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January 19, 2018
Sales Process  |  5 min read

Upselling vs. Retention: How to Manage Both in Your Customer Marketing Campaigns

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Jera Brown

It’s common knowledge by now that it's more expensive to gain a new customer than keep an existing one. According to a joint report from Manta and BIA/Kelsey, a majority of small businesses reported that more than half of their annual revenue comes from repeat customers. In addition, existing customers spend 67 percent more than new ones.

While you don’t want to ignore attracting new customers, your marketing dollars will be well spent retaining and upselling to existing customers. Here are a few tips based on recent case studies to show how to do this well.

Tips for customer retention

1. Predict your customers’ needs

Customer retention is all about a quality user experience, and so much of that experience is about good communication. Contact your customers through social media, text, web chats, and emails—as the number and quality of communication channels increase, user expectations rise with them.

If you want to retain a customer, they need to trust you care. One way of showing this is to answer questions they didn’t even know they had.

2. Consider a tiered loyalty program

A tiered approach rewards your top customers and creates incentives for more spending.

Zappos uses a tiered rewards program where higher spending customers can earn awards like free UPS pickups for returns or early access to products and sales. After launching the loyalty program, Zappos reported between 60,000 and 70,000 sign ups to the program in the first two days. Swell Rewards platform explains part of why the program works:

“Through this multi-layered loyalty program, Zappos is able to reward consumers based on their active involvement with the brand. The top spenders on Zappos are the most highly rewarded. And these rewards stretch much further than solely monetary gains–the company offers support, the ability to suggest your own ideas, and early access to deals–all which increase consumer’s trust and loyalty to the brand.”

Successful loyalty programs boil down to whether you’re listening to what your customers want and making it obtainable.

Tips on upselling

Don’t fake the personal

Russel Lolacher offers an example of how not to do upsell. Russel is a self-described frequent Canva user—an online service to create infographics and other media. He was disappointed by an email he received from the company. The Canva email starts out:

Hey there, It’s not every day that we reach out to users personally — but I just wanted to send you a note to let you know you’re one of Canva’s most active users!

The email then goes on to attempt to sell their premium platform using a new feature. Russel explains, “When you say ‘reach out to users personally’ and then express it in a form letter that is anything but personal, you’re not showing you value me as an individual customer. ‘Hey there’ to you too.” Most marketing automation software allows you to personalize emails while still working efficiently.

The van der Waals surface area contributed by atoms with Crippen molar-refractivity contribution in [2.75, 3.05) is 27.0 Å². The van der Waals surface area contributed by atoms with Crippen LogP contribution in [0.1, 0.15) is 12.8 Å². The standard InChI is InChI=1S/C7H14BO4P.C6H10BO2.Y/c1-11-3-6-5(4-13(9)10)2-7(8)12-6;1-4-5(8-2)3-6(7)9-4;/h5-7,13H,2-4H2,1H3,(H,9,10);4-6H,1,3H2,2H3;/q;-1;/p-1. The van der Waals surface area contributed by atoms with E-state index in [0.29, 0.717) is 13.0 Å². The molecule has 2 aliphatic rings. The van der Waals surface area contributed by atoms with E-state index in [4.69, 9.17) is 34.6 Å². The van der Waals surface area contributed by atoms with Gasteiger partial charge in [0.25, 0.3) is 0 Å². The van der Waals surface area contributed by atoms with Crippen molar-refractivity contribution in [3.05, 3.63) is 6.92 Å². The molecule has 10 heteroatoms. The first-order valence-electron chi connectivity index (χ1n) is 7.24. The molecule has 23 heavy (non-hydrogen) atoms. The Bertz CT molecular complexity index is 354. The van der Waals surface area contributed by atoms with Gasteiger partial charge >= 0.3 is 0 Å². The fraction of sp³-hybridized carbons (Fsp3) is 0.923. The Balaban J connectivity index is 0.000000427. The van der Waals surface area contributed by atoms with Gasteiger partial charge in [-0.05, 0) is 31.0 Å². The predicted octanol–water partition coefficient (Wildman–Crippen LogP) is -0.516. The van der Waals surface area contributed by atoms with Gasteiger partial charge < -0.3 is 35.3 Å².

Russel suggests using customer data to actually personalize the email. Create special offers or ask for feedback using this data. Creating a personal relationship creates customer loyalty which in turn leaves customers more amenable to other offers from the company.

2. Make the upsell an afterthought

While increasing revenue may be your top priority, it doesn’t need to sound like that to your customers. Communicating your company’s other values is another way of improving the relationship with your customers and increasing the possibility of upsells. This is how Karolyn Fox, owner of the apparel brand Military Hippie, turned an email communicating product shipping delays into almost $2 million in sales.

When complications with one of their manufacturers caused Military Hippie to miss a shipping deadline, Fox sent out an honest “shipping delay” email that offered $25 off any item as a form of apology.

While $25 off is no small matter, the email itself was written to communicate the brand’s values and spurred other positive results. Karolyn wrote:

A bit of an explanation on the delay, this is our first time as a company custom making larger sizes for our customers, we are aiming to offer 1x/2x in all our products in the next months, the rose sweater is the first one we tackled. In doing this we are striving for perfection to make sure the sweaters fit beautifully. The first round we asked our vendor to make a few inches bigger because we believe this was better for our customers.

While the email included a sales pitch, the overall message included the brand’s values. It read like an email to a colleague or a friend, which is one reason why readers interacted with it. The campaign had a 64.1 percent open rate and a 2.47 percent upsell conversion rate.

Customer retention and upselling both require quality, two-way communication. So before you spend a big part of your budget promoting new products or services, make sure you actually know what your customers want. But more importantly, don’t try to sell them something in a way that reads “all I care about is your money.” Any communication from your company—no matter what market you’re in—should reassure your customers that you share their values, understand their needs, and are always ready to listen.

Repeating History: Small Business Strategies for Earning Repeat Sales and Customer Loyalty - Download Now

Jera Brown is a writer for TechnologyAdvice. She left a career in UX/UI to write full-time. She believes in user-centered design and advocating for diversity in the tech field.


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